Restaurant reviews, some of them — especially the reviews written by non-professionals — have taken on new importance. They can be a means of identifying illnesses that otherwise go unreported to health officials. Mary McKenna (who is sometimes known professionally as “Scary Disease Girl”), writing on The Plate blog, explains:
Yelp Helps NYC Health Department Track Foodborne Illnesses
Today, in its weekly news bulletin, the Centers for Disease Control and Prevention reports on an innovative project that the New York City health department tried out for nine months in collaboration with Yelp. The team examined more than 294,000 reviews posted to the site between July 2012 and March 2013; found that 468 of them reported people getting sick after a meal; and discovered, within those 468, three foodborne illness outbreaks that authorities not known about. Only 3 percent of the illnesses listed on Yelp had ever been reported, by the sick people or their doctors, to the health department.
This is a big deal, several different ways. First, because this data—the reviews—are available for anyone to read, whereas foodborne illness information is notoriously difficult for public-health authorities to get hold of. (Think about it. The last time a presumably food-related illness took you down, did you call your doctor, or tough it out yourself?): The CDC itself acknowledges that its national figure of 48 million food-related illnesses each year is only an estimate, since as few as 2 percent of them get medical attention. And, second, because it offers a tiny step into a problem that public-health types are obsessed with: How to make practical use of the masses of data that swirls around us every day, and that we all contribute to, by texting, Tweeting, posting to blogs, updating Facebook, and so on.…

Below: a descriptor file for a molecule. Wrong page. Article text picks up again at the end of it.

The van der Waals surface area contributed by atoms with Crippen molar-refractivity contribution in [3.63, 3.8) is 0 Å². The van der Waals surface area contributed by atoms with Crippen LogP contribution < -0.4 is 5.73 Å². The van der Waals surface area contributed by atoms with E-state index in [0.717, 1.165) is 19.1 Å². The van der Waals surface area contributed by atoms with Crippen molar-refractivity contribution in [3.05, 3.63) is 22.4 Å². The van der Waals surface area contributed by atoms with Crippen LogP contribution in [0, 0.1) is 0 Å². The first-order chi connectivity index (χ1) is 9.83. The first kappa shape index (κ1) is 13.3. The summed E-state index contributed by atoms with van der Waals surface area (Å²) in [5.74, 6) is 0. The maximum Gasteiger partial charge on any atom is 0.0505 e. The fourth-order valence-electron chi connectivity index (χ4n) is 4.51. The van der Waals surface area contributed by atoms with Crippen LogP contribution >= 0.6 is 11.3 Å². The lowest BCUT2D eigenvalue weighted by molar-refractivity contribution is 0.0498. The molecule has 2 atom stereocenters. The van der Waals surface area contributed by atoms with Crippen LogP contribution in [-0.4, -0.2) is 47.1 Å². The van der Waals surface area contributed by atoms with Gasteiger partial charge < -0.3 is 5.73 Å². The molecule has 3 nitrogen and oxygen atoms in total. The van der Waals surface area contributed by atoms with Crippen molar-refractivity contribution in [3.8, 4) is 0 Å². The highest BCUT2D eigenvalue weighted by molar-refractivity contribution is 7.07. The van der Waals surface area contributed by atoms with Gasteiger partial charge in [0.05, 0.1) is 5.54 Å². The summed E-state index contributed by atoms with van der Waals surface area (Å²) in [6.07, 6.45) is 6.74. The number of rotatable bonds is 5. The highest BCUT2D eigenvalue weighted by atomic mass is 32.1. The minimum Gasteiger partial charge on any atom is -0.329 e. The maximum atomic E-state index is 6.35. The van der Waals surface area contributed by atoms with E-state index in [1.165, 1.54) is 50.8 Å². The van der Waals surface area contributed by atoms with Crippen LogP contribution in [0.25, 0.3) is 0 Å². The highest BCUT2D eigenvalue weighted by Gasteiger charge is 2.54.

(The full cite for the New York City department’s paper is: Harrison C, Jorder M, Stern H et al. “Using Online Reviews by Restaurant Patrons to Identify Unreported Cases of Foodborne Illness—New York City, 2012-2013.” It is being published in the CDC’s Morbidity and Mortality Weekly Report.)
One must, of course, always be careful in interpreting data, especially to compensate for known types of error. Yelp, the data source used in this medical investigation is, like most sources of most data, not perfect.